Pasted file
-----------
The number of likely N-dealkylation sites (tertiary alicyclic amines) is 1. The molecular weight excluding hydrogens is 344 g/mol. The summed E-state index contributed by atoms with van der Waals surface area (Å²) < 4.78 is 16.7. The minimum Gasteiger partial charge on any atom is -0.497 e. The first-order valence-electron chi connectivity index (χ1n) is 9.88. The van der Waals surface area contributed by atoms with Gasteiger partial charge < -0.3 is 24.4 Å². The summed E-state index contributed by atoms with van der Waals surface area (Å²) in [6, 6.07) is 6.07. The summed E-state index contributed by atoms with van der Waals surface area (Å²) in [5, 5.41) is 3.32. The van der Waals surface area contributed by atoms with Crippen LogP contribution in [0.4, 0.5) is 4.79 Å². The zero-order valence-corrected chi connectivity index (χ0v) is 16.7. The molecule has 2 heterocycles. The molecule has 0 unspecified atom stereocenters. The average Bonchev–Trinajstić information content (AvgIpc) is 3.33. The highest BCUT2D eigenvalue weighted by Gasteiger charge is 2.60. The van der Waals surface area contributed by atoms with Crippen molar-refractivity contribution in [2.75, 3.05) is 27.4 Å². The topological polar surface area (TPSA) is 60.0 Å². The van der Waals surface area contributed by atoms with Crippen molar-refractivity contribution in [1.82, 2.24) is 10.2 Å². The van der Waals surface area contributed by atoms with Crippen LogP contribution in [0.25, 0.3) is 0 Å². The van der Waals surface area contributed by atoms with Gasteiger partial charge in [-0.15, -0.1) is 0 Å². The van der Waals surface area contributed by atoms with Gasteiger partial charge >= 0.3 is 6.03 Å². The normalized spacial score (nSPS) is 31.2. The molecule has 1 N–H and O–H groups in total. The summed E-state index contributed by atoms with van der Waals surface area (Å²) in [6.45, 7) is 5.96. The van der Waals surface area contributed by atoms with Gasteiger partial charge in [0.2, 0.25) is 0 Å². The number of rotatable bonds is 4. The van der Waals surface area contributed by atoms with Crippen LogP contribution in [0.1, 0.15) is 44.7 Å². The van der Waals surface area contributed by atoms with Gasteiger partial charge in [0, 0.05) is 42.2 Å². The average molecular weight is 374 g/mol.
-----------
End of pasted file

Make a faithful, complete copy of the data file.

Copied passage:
The number of likely N-dealkylation sites (tertiary alicyclic amines) is 1. The molecular weight excluding hydrogens is 344 g/mol. The summed E-state index contributed by atoms with van der Waals surface area (Å²) < 4.78 is 16.7. The minimum Gasteiger partial charge on any atom is -0.497 e. The first-order valence-electron chi connectivity index (χ1n) is 9.88. The van der Waals surface area contributed by atoms with Gasteiger partial charge < -0.3 is 24.4 Å². The summed E-state index contributed by atoms with van der Waals surface area (Å²) in [6, 6.07) is 6.07. The summed E-state index contributed by atoms with van der Waals surface area (Å²) in [5, 5.41) is 3.32. The van der Waals surface area contributed by atoms with Crippen LogP contribution in [0.4, 0.5) is 4.79 Å². The zero-order valence-corrected chi connectivity index (χ0v) is 16.7. The molecule has 2 heterocycles. The molecule has 0 unspecified atom stereocenters. The average Bonchev–Trinajstić information content (AvgIpc) is 3.33. The highest BCUT2D eigenvalue weighted by Gasteiger charge is 2.60. The van der Waals surface area contributed by atoms with Crippen molar-refractivity contribution in [2.75, 3.05) is 27.4 Å². The topological polar surface area (TPSA) is 60.0 Å². The van der Waals surface area contributed by atoms with Crippen molar-refractivity contribution in [1.82, 2.24) is 10.2 Å². The van der Waals surface area contributed by atoms with Crippen LogP contribution in [0.25, 0.3) is 0 Å². The van der Waals surface area contributed by atoms with Gasteiger partial charge in [-0.15, -0.1) is 0 Å². The van der Waals surface area contributed by atoms with Gasteiger partial charge >= 0.3 is 6.03 Å². The normalized spacial score (nSPS) is 31.2. The molecule has 1 N–H and O–H groups in total. The summed E-state index contributed by atoms with van der Waals surface area (Å²) in [6.45, 7) is 5.96. The van der Waals surface area contributed by atoms with Gasteiger partial charge in [0.2, 0.25) is 0 Å². The number of rotatable bonds is 4. The van der Waals surface area contributed by atoms with Crippen LogP contribution in [0.1, 0.15) is 44.7 Å². The van der Waals surface area contributed by atoms with Gasteiger partial charge in [0, 0.05) is 42.2 Å². The average molecular weight is 374 g/mol.